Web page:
And for the next 16 days, I knit like the wind, people. Every chance I got, I knit. A few rows here, a couple of stitches there. By the time we left for Rhinebeck, I had completed the body and 2 sleeves, but I still had to finish the hood, make the pockets, and knit about a zillion miles of edging (in double garter stitch - aka endless time suck stitch - no less).

Luckily, Kate understood. Without my even having to say anything, she sensed my desperation, my knitterly angst, and graciously offered to drive the entire way to Kingston, all so that I could maximize the knitting time. (Or maybe she just didn't want me driving her swagger wagon. Heh.)

When we got there, while other knitters were whooping it up with cocktails around the pool, Kate was right there with me, giving me oxygen offering words of encouragement while I knit furiously into the night. Eventually even Kate couldn't hold on any longer, fatigue got the best of her, and still, I kept knitting.

I wove in my final ends at a few minutes past midnight, the night before the festival. I sighed in relief, and not a little disbelief too. I had done it. I had knit a sweater in 17 days. Wow.

Bug eyed and stiff from hours of intense knitting posture, I turned off the lights and shuffled off to the bathroom, my sweater grasped tightly to my bosom. Again, pride washed over me. I had done it. I put on the sweater I had knit in 17 days, and...

It looked like ASS.

Crumpled, egg-cartony, misshapen ASS.

My eyes widened. I may have sobbed a little. I had hoped it wouldn't come to this, but it was just staring me in the face at this point. I was going to have to block the sweater.

What was going through my mind as I dunked the sweater into a warm bath at half past midnight the night before Rhinebeck? Resignation. Acceptance. Maybe a touch of insane hope as well.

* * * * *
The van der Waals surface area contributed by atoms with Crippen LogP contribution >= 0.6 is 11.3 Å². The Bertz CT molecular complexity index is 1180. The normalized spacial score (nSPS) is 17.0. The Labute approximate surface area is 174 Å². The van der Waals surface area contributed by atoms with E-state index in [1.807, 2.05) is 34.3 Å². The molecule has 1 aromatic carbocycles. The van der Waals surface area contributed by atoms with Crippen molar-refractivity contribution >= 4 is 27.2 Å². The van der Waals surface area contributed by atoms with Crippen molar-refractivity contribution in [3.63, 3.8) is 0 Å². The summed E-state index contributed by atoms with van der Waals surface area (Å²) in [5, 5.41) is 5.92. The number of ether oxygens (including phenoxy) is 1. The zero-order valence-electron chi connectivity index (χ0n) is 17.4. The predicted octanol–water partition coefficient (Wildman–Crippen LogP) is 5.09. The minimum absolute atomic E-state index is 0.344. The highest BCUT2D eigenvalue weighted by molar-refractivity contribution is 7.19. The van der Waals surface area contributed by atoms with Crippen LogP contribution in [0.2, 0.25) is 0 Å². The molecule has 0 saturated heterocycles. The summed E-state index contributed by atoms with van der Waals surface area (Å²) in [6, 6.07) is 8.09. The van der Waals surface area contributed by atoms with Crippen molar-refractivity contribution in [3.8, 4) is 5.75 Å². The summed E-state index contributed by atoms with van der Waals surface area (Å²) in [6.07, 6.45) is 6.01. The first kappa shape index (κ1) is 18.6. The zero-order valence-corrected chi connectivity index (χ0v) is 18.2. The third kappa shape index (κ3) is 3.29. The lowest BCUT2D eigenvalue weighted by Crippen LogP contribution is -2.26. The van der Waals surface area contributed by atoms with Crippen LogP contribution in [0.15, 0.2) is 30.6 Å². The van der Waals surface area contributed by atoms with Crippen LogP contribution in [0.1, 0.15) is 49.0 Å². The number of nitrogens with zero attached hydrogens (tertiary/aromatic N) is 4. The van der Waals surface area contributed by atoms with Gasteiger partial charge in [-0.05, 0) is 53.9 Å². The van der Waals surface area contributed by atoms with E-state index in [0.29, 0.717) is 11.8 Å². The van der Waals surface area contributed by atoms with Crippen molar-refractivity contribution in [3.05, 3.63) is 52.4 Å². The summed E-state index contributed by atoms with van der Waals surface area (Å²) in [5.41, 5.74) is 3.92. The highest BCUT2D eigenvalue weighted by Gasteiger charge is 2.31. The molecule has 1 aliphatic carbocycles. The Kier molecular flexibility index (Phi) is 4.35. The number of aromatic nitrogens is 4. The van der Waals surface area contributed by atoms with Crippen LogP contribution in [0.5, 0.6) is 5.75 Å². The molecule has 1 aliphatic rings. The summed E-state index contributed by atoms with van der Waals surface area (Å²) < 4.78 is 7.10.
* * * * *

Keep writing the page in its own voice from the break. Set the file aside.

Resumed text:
- "Shelter isn't really a dense yarn. It'll probably dry quickly" I thought as I blindly patted it into place in our now pitch black hotel room, as Kate dreamed happy dreams beside me.

It didn't quite work out that way, of course.

The next morning (you know... 6 hours later?) it was still wet as... um... water. I wore it to the fairground anyway, draped over my arm when I became concerned it was going to stretch beyond repair if I continued to wear it. But eventually I came to my senses, mostly because I was tired of lugging a heavy, dripping, slightly smelly sweater around.

Still. I knit a sweater in 17 days, y'all. I rule.

Besides, she may not have been ready to make her debut at Rhinebeck, but she's still a damn fine sweater. Which is good enough for me.

Happy Knitting, Everyone!

Sunday, November 6, 2011

Wordless Weekend Wrap-up

How was your weekend? Mine looked like this:

Happy Knitting, Everyone!

Thursday, November 3, 2011

Where's Ringo?

I was thinking about how it had been (gulp) 2 weeks since I last posted this morning, when one of my favourite lines* from Boogie Nights popped into my head. It's from the scene when Dirk is practicing his lines in front of the mirror at the end of the movie. There he is, in all his cheesy-eighties-porn-star glory, and he scrounges up every ounce of his acting ability to ask "Where the f**k is Ringo?".

I'm here, friends. I'm here.

Adaptation to the new schedule continues, however, and I confess I'm having a little trouble finding the will time to do anything beyond taking care of the family unit lately. The good news is that I'm knitting up a storm, however, and I've even put in a few evenings on the sewing machine as well, so I won't lack for blog fodder. We'll get there.

In the meantime, how 'bout we take a peak at my Rhinebeck purchases?

Miss Babs Northumbia Hand-Painted 4 ply BFL Yarn (437 yds). Colour: Squash Blossom.

Foxhill Farm Cormo Cross, 100% wool (410 yds). Two skeins.

Sanguine Gryphon Bugga! (412 yds). Two skeins: Robberfly and Rhinocerous Beetle colourways.

Miss Babs Northumbia Naked 4 ply BFL (240 yds). Colour: Luna Granite (2 skeins), Moss (1 skein)

Spirit Train Fiberworks "Sunna" (350 yds). Colour: Aquitaine (2 skeins)

Miss Babs Yowza Whatta Skein 100% Superwash Merino (560 yds). Colour Lady Bug (2 skeins)

The Sincere Sheep Keen 100% BFL Superwash (465 yds). Colour: Milpa.

The only question is what will I cast on with first? Any suggestions? :)

Happy Knitting, Everyone!

* Sure, most people remember what comes AFTER that line (that'd be when he finally reveals his... um... assets. Ahem.)